Title
Genetic variation in the **TNFRSF11A** gene encoding RANK is associated with susceptibility to Paget's disease of bone Genetic variation in the **TNFRSF11A** gene encoding RANK is associated with susceptibility to Paget's disease of bone
Author
Faculty/Department
Faculty of Medicine and Health Sciences
Faculty of Pharmaceutical, Biomedical and Veterinary Sciences . Biomedical Sciences
Publication type
article
Publication
New York, N.Y. ,
Subject
Human medicine
Source (journal)
Journal of bone and mineral research. - New York, N.Y.
Volume/pages
25(2010) :12 , p. 2592-2605
ISSN
0884-0431
ISI
000285080200006
Carrier
E
Target language
English (eng)
Full text (Publishers DOI)
Affiliation
University of Antwerp
Abstract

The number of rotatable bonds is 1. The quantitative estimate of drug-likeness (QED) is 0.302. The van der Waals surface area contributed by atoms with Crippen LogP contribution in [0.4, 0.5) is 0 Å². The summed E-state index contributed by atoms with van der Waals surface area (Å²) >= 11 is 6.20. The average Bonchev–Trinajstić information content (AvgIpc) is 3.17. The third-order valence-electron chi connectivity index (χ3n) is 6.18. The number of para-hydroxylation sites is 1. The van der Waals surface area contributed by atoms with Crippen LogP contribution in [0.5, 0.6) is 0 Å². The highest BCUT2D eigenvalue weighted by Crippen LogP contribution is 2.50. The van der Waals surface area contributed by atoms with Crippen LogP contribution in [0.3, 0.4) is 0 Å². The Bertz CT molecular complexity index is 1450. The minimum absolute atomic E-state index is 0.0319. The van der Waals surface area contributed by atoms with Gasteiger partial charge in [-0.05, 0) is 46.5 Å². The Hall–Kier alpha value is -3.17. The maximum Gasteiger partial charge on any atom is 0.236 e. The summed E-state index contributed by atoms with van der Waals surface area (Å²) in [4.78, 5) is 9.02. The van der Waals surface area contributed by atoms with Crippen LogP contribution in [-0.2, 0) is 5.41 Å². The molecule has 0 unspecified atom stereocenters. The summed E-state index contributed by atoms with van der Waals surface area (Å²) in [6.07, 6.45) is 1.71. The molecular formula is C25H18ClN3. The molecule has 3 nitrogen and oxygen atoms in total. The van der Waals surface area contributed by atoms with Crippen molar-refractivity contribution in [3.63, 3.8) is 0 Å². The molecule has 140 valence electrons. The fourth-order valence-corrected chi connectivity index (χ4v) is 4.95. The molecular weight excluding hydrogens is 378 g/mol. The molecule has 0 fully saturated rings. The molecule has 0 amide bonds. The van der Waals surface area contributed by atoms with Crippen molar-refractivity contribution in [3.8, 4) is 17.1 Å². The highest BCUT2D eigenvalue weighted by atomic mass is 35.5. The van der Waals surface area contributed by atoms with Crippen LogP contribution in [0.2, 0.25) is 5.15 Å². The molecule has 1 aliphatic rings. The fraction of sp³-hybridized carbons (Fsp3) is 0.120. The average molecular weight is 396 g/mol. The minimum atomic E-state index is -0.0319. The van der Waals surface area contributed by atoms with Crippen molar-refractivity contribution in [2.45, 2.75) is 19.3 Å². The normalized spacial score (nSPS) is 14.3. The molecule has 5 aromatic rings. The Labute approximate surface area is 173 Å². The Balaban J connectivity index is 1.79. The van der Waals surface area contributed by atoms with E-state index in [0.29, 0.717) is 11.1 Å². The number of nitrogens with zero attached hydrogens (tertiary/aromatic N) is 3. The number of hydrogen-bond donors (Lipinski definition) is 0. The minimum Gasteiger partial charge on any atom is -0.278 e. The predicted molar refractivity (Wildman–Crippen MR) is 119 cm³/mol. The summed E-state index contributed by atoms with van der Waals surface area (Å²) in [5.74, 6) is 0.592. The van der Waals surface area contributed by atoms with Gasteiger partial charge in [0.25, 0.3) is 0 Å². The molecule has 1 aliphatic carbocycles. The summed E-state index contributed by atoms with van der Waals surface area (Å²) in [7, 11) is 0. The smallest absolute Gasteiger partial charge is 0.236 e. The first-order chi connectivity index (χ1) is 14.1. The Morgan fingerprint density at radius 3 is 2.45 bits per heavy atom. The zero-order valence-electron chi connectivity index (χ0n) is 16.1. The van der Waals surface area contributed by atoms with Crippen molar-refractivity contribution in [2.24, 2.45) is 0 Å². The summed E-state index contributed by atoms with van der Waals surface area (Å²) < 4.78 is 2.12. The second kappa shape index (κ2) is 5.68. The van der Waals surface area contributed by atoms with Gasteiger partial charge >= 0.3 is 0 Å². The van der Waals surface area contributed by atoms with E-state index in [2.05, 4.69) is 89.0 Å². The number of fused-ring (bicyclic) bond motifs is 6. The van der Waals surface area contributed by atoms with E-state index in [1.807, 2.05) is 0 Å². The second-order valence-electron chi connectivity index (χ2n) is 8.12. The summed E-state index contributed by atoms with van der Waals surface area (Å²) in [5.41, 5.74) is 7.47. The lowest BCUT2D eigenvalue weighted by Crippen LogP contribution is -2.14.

RANK (receptor activator of nuclear factor-κB), encoded by TNFRSF11A, is a key protein in osteoclastogenesis. TNFRSF11A mutations cause Paget's disease of bone (PDB)like diseases (ie, familial expansile osteolysis, expansile skeletal hyperphosphatasia, and early-onset PDB) and an osteoclast-poor form of osteopetrosis. However, no TNFRSF11A mutations have been found in classic PDB, neither in familial nor in isolated cases. To investigate the possible relationship between TNFRSF11A polymorphisms and sporadic PDB, we conducted an association study including 32 single-nucleotide polymorphisms (SNPs) in 196 Belgian sporadic PDB patients and 212 control individuals. Thirteen SNPs and 3 multimarker tests (MMTs) turned out to have a p value of between .036 and 3.17 × 10−4, with the major effect coming from females. Moreover, 6 SNPs and 1 MMT withstood the Bonferroni correction (p  < .002). Replication studies were performed for 2 nonsynonymous SNPs (rs35211496 and rs1805034) in a Dutch and a British cohort. Interestingly, both SNPs resulted in p values ranging from .013 to 8.38 × 10−5 in both populations. Meta-analysis over three populations resulted in p = .002 for rs35211496 and p = 1.27 × 10−8 for rs1805034, again mainly coming from the female subgroups. In an attempt to identify the underlying causative SNP, we performed functional studies for the coding SNPs as well as resequencing efforts of a 31-kb region harboring a risk haplotype within the Belgian females. However, neither approach resulted in significant evidence for the causality of any of the tested genetic variants. Therefore, further studies are needed to identify the real cause of the increased risk to develop PDB shown to be present within TNFRSF11A.
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